FIG. 27 depicts a cross-sectional view of another handpiece in accordance with the present invention. The handpiece 1412 is similar to that shown in FIG. 21 except that the needle collar 1425 is securely mounted to the handpiece and an activating button 1467 is provided. Correspondingly, where appropriate, the last two digits in the 1400 series of numerals depicted in FIG. 27 are connected to elements which have the same function and/or structure as those described with regard to FIGS. 18-26.

In FIG. 27, needle collar 1425 is secured to plug 1369 and extends from the second end 1416 of the handpiece 1412. Attached to the portion 1437 of the needle collar 1425 that extends from the handpiece second end 1416 is cannula 1421.

The fiber 1477 within the cannula 1421 extends into the needle collar bore 1430. The pointed end 1450 of the needle 1440 attached to the fiber 1477 is positioned proximate to the needle collar second end 1428.

Activating button 1467 is mounted on the outside of the handpiece 1412 and is operably connected to the control unit. The button 1447 is depressed by a surgeon when the second end of the needle collar 1428 is abutted against the heart. Depressing the button 1640 commands the device to being forming a channel in the heart as described above with regard to FIGS. 18-26.

Referring to FIGS. 18 and 27, by adjusting the position of fiber 1477 within clamp 1345 of activator arm 1319, the distal end 1450 of needle 1440 may be extended 1 to 6 millimeters, preferably about 3 to 4 millimeters, distally from flange 1428 of needle collar 1425. In this embodiment, when device 1412 is pressed against the heart, needle 1440 penetrates into the epicardium. When button 1467 is depressed on the next recognizable "r" wave, the needle 1440 and fiber 1477, with laser transmission, advance through the endocardium into the heart chamber and retract to their original position. Device 1412 and needle 1440 are then manually withdrawn from the heart.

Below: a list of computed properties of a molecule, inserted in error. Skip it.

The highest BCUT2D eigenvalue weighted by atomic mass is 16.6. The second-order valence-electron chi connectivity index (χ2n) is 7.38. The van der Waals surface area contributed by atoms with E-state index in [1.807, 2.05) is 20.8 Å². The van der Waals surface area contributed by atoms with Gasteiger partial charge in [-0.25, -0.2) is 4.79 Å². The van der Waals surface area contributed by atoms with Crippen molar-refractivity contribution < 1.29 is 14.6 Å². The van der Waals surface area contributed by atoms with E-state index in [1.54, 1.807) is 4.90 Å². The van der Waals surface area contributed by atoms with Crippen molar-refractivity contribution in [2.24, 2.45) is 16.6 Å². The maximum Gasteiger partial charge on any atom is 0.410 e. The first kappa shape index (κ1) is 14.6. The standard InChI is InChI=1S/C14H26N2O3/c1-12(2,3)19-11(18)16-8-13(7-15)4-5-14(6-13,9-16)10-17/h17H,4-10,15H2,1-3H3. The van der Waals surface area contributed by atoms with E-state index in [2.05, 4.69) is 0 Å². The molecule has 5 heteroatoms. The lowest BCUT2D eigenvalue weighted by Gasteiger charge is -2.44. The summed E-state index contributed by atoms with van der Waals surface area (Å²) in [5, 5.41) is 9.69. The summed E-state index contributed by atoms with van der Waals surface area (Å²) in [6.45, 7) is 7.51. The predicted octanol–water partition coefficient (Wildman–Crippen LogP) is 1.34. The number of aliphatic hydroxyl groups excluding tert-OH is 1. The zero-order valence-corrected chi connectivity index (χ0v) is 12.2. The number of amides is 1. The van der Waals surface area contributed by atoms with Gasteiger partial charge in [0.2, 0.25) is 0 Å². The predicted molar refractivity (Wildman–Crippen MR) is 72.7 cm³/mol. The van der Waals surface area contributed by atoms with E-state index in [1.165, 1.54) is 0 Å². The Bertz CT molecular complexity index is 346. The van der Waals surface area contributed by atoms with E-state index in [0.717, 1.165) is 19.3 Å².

FIG. 28 shows an alternate embodiment of the handpiece shown in FIG. 27 except that the needle collar is detachably secured to the handpiece and is curved at an angle of approximately thirty (30) degrees.

In FIG. 28, a threaded collar fitting 1570 is attached to the first end 1514 of the handpiece 1512. The needle collar 1525 longitudinally extends through an open bore 1575 in fitting 1570 and into housing cavity 1518. Adhesive 1576 is used to secure the needle collar to the fitting 1570. Further, the portion of the needle collar 1525 which extends from the handpiece 1512 is bent at an angle of approximately thirty degrees (30).

In this embodiment, needle 1540 is 0.5 to 2.0 centimeters in length, preferably about 0.8 to 1.5 centimeters in length. Tubing 1584 surrounds the fiber 1577 and is attached proximate to needle 1540 to avoid the proximal end of needle 1540 hanging up on flange 1528 of needle collar 1525 when being retracted thereinto. Preferably, the tubing 1584 is made of plastic and has the same outside diameter as that of the needle 1540. The tubing 1584 is attached to the fiber 1577 by adhesive.